Comment 6 Bug Zapper 2008-04-04 02:45:39 UTC
Fedora apologizes that these issues have not been resolved yet. We're sorry it's taken so long for your bug to be properly triaged and acted on. We appreciate the time you took to report this issue and want to make sure no important bugs slip through the cracks. If you're currently running a version of Fedora Core between 1 and 6, please note that Fedora no longer maintains these releases. We strongly encourage you to upgrade to a current Fedora release. In order to refocus our efforts as a project we are flagging all of the open bugs for releases which are no longer maintained and closing them. http://fedoraproject.org/wiki/LifeCycle/EOL If this bug is still open against Fedora Core 1 through 6, thirty days from now, it will be closed 'WONTFIX'. If you can reporduce this bug in the latest Fedora version, please change to the respective version. If you are unable to do this, please add a comment to this bug requesting the change. Thanks for your help, and we apologize again that we haven't handled these issues to this point. The process we are following is outlined here: http://fedoraproject.org/wiki/BugZappers/F9CleanUp We will be following the process here: http://fedoraproject.org/wiki/BugZappers/HouseKeeping to ensure this doesn't happen again. And if you'd like to join the bug triage team to help make things better, check out http://fedoraproject.org/wiki/BugZappers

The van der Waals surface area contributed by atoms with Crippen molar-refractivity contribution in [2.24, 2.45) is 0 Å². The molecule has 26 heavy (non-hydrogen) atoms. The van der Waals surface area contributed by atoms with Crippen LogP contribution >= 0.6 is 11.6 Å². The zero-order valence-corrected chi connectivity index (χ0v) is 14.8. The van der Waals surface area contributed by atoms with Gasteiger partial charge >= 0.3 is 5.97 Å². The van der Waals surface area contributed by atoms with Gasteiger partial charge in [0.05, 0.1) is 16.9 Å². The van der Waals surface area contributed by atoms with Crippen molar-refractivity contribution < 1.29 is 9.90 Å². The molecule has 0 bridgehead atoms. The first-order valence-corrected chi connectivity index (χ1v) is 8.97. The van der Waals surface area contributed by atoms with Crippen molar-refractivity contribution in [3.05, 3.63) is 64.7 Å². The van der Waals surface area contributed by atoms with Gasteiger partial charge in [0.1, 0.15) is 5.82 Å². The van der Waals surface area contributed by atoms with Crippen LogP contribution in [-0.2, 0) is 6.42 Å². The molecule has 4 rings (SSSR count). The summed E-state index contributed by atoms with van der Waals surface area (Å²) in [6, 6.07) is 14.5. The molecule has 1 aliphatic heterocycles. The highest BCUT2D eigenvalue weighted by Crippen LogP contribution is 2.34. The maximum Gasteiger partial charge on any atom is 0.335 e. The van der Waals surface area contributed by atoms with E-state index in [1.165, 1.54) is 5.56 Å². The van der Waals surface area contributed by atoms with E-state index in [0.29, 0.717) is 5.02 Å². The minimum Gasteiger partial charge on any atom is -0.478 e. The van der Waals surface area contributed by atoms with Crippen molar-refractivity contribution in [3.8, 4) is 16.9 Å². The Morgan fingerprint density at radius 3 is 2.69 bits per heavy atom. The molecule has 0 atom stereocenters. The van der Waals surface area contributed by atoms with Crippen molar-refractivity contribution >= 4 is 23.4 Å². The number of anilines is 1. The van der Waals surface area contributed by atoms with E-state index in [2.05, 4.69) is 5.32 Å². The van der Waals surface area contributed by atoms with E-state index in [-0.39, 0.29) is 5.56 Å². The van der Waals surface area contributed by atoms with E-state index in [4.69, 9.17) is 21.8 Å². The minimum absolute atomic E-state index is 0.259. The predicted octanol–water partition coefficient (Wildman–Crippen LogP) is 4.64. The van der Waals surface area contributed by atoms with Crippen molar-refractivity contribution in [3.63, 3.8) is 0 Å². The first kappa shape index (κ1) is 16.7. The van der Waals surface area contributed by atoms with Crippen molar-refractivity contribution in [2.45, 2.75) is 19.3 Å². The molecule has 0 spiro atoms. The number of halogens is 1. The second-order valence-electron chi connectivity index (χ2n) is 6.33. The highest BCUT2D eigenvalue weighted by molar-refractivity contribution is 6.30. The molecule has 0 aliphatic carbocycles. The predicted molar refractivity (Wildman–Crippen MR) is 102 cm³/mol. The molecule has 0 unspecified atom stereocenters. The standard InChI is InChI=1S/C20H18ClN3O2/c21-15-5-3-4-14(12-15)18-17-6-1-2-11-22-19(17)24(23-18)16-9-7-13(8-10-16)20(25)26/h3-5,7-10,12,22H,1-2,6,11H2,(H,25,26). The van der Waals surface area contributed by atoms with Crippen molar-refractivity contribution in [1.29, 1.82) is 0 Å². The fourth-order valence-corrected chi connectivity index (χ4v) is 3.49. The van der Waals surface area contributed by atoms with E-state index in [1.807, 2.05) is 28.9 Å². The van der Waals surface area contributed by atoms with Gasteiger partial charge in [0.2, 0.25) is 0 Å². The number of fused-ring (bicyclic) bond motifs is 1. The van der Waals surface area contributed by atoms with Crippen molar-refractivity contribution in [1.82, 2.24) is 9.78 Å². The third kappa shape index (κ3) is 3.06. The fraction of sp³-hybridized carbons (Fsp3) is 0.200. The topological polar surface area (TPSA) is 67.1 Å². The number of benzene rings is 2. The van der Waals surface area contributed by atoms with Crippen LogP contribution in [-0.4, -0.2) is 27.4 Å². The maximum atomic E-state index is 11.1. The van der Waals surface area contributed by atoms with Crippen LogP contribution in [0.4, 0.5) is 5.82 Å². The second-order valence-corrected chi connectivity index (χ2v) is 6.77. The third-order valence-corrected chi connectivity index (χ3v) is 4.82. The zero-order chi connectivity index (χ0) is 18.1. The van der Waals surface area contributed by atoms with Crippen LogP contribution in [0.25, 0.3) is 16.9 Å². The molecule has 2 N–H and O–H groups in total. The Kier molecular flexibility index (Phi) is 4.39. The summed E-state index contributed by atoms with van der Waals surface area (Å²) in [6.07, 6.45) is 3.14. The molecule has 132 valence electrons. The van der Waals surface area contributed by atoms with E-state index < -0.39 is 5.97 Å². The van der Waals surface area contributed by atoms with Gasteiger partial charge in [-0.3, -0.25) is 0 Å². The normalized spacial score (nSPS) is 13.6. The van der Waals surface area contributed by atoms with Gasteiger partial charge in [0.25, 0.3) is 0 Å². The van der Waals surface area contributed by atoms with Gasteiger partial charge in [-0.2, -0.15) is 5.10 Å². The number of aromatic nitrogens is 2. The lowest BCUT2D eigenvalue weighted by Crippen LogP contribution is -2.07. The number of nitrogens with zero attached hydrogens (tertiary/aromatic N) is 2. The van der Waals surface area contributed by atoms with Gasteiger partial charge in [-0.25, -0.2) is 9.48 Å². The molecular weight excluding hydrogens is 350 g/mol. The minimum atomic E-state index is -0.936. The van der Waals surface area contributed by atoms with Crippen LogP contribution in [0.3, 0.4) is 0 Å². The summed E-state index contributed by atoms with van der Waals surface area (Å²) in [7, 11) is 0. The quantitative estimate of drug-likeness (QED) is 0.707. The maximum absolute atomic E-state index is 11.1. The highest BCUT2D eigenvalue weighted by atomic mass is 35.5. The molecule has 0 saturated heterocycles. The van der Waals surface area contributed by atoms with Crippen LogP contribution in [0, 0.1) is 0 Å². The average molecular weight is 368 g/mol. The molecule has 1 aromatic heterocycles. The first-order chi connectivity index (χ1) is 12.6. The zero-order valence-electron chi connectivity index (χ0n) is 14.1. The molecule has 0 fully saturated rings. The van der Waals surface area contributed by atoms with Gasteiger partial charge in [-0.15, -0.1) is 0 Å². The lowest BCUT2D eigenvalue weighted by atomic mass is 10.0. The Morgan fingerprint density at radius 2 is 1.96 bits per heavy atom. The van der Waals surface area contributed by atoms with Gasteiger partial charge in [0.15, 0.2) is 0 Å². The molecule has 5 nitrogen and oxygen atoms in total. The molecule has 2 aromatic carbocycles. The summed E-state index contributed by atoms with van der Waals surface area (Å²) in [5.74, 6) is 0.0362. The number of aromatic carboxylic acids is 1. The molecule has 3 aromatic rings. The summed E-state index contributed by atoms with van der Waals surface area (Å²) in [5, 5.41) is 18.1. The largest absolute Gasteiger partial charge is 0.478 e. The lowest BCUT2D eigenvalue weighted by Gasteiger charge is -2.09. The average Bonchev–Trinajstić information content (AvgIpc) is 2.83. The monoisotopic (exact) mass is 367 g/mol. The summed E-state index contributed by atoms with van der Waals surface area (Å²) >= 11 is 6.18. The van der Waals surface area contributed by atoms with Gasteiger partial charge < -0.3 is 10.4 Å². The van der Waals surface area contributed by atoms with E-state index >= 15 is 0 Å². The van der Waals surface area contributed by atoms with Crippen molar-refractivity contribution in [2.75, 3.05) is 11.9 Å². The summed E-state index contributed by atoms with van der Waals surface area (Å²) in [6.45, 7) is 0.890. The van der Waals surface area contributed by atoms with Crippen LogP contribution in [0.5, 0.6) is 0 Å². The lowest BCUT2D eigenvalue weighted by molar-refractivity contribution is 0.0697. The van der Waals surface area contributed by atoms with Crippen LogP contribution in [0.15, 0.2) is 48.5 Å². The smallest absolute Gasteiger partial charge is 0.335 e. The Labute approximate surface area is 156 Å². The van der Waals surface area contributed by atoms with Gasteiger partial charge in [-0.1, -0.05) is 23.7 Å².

Comment 7 Bug Zapper 2008-05-06 15:50:52 UTC
This bug is open for a Fedora version that is no longer maintained and will not be fixed by Fedora. Therefore we are closing this bug. If you can reproduce this bug against a currently maintained version of Fedora please feel free to reopen thus bug against that version. Thank you for reporting this bug and we are sorry it could not be fixed.